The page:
AdH – I have tried to learn about every aspect of Freemasonry: its history, symbolism, and ritual. I have tried to read and study something about the history and rituals of every Masonic organization on the planet, in order to understand how they are interrelated, and grasp their inner teachings. This is not an easy task, and my abilities as a polyglot were a great help. Stubbornness is also useful!
For about 20 years I’ve served on the board of the Scottish Rite Research Society, and had previously done some contract work for the Supreme Council over the years. I had also traveled to DC on my own and would spend days at a time researching in the library and archives when I was researching the origins of Morals and Dogma. I knew the library and archives so well that they’d actually call me in Texas to ask where something was located.
When the position opened, Bro. Kleinknecht called me and invited me to fly to Washington to discuss it. I accepted.
GS – Knowing what you know now, would you do it again?
AdH – Yes, I would. It’s involved a tremendous amount of work, but has been rewarding.
GS – Is there any one instance that would sum up your role as the Grand Archivist and Historian? Any good take aways from the experience?
AdH – I believe that my role is to preserve and disseminate Masonic light and knowledge. One of the things I’ve tried to do is publish and/or write books which I wish had existed when I was a younger Mason. It was well-nigh impossible to find some of the things I’ve published when I was younger.
What have I taken away? The satisfaction of knowing that I kept true to my obligation as a Past Master to share Masonic light and knowledge with my Brethren.
GS – So, I’d like to delve into an area that is a personal favorite of mine. Very often terms like occult, esoteric, mystical and so on get tossed around in the definitions of descriptions of Masonry. I’m curious, from your perspective, what do you see as the role of these esoteric aspects?
AdH – Some people see Freemasonry as the outer fraternity to an inner mystery. Certainly, some types of Freemasonry employ symbols common to the esoteric schools and to alchemy, but not all types of Freemasons do. There’s a question as to how, and whence it derived its esoteric symbolism.
Our Masonic forefathers were familiar with the interests of their day, and as well as the popular contemporary literature. Freemasonry is both eclectic and organic. It uses symbols to teach lessons in a way very similar to the books of Choice Emblemspublished throughout its formative years in the Seventeenth and Eighteenth centuries.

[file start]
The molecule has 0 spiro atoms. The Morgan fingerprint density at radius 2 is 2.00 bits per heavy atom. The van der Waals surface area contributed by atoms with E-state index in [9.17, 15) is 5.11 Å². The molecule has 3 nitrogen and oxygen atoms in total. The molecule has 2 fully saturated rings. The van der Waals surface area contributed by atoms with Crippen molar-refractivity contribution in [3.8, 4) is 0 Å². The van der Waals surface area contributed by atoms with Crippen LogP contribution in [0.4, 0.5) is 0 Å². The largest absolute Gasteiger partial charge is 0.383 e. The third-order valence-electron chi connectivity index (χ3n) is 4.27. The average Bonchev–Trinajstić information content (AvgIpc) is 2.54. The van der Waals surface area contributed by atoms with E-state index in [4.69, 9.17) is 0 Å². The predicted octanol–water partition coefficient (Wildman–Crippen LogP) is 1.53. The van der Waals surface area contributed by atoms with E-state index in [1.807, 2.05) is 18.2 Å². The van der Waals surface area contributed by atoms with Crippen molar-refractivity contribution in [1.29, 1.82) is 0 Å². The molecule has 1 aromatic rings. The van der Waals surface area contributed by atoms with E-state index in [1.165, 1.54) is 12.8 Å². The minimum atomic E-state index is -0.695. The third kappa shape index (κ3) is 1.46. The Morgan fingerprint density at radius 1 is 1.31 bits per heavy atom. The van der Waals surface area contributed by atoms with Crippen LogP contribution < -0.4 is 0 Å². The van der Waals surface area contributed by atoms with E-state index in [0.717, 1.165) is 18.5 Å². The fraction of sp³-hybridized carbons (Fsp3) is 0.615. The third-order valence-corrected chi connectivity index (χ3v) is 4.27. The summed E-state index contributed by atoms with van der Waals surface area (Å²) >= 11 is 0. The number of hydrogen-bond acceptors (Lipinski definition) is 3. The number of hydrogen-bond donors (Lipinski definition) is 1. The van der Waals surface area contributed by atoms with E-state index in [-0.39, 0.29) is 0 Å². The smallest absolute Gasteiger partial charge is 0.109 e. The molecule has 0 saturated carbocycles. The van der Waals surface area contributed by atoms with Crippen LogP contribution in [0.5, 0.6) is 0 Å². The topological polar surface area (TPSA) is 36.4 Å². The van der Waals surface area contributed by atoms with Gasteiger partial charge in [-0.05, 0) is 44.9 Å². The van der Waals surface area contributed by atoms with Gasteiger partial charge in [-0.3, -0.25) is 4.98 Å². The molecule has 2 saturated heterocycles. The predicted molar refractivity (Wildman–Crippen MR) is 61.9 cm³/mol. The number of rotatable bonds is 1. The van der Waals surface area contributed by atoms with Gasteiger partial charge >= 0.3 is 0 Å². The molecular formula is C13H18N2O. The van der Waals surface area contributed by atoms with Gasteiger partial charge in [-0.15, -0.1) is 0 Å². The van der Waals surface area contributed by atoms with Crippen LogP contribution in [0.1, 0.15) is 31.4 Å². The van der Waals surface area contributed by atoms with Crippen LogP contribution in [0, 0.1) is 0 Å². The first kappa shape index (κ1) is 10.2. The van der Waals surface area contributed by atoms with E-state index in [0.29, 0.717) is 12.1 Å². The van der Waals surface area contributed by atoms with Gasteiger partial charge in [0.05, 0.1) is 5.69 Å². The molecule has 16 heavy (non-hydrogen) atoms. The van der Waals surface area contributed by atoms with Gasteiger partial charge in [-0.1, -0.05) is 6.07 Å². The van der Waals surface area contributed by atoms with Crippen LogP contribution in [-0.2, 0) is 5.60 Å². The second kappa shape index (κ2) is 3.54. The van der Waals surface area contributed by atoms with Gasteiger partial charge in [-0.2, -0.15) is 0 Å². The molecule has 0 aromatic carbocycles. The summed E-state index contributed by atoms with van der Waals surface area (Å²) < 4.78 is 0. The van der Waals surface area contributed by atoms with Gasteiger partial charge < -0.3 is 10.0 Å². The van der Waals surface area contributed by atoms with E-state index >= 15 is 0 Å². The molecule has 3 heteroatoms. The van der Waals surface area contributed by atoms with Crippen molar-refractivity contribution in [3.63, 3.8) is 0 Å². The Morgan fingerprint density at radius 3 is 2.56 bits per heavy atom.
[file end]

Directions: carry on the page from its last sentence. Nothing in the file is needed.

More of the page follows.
These books assigned moral meanings to the square, compasses, skull and cross bones, pelican, and other familiar symbols. They taught virtues like constancy, zeal, brotherly-love, and even used the bee hive as an emblem of industry. I think we must have borrowed symbols from them as well as from alchemical texts, which I believe I demonstrated in an article I published 20 years ago on the Royal Arch word (The Mystery of the Royal Arch Word, Heredom, Vol 2., 1993)
But what role does it all play if our teachings don’t have any practical purpose? If they have none, they aren’t really of value. I think they are there to point us to further fields of study, as do other things mentioned in Masonry, like the orders of architecture, or the cardinal virtues.
Freemasonry states its truths, and points the way to education, admonishing us to learn the greatest mystery: who and what we are, and what our obligations are. Freemasonry is “occult” in the sense that its mysteries are hidden or concealed, which it the literal meaning of the word. I do believe that Masonic ritual conceals its truths in unique ways which are esoteric, but Masonry does not teach practical magic. It is not an occult school in that sense, as Pike makes clear in a couple of places.
GS – This may dive even deeper, but what do you see as some of the deeper meanings of Scottish Rite Masonry? Is it a subject that can easily be distilled down into a few sentences?
AdH – Scottish Rite Masonry is the intelligent advocate of the principles of an enlightened society. It advances the notion that we can create an empire of reason and wise morality, and its degrees provide practical examples, in symbolic form, of what is necessary to achieve this. It prompts us to consider ourselves as integral to the advancement of the human race, and challenges us to make ourselves fitting to the task. It teaches us that duty is the one great law of Masonry, and obligates us to its performance stressing that we must come to understand the great mystery of who and what we are: mortal in body, although immortal by the results of our actions.
GS – You’ve spent a great deal of time surrounded by Pike’s writings, ideas and ephemera. Do you have a sense of what he was ultimately trying to communicate in the body of all his work? Did what he was trying to say change over time and do you think his ideas work in the world today?
As he matured, [Pike] discarded some of the popular but unfounded notions on the origins of Masonry, and realized that Freemasonry’s practical value lay in its ability to transform lives for the better, but he believed it also assured us of a future existence after this life.
Pike’s ideas continue to be valuable today because human nature is the same. Technology is merely a tool for humans; it doesn’t modify who we are. Pike notions of Masonry inspire men to greatness.
His ritual revisions provide valuable teachings in a profound and simple way, which resonates with the thinking man who has overcome the notions and credulities of childhood.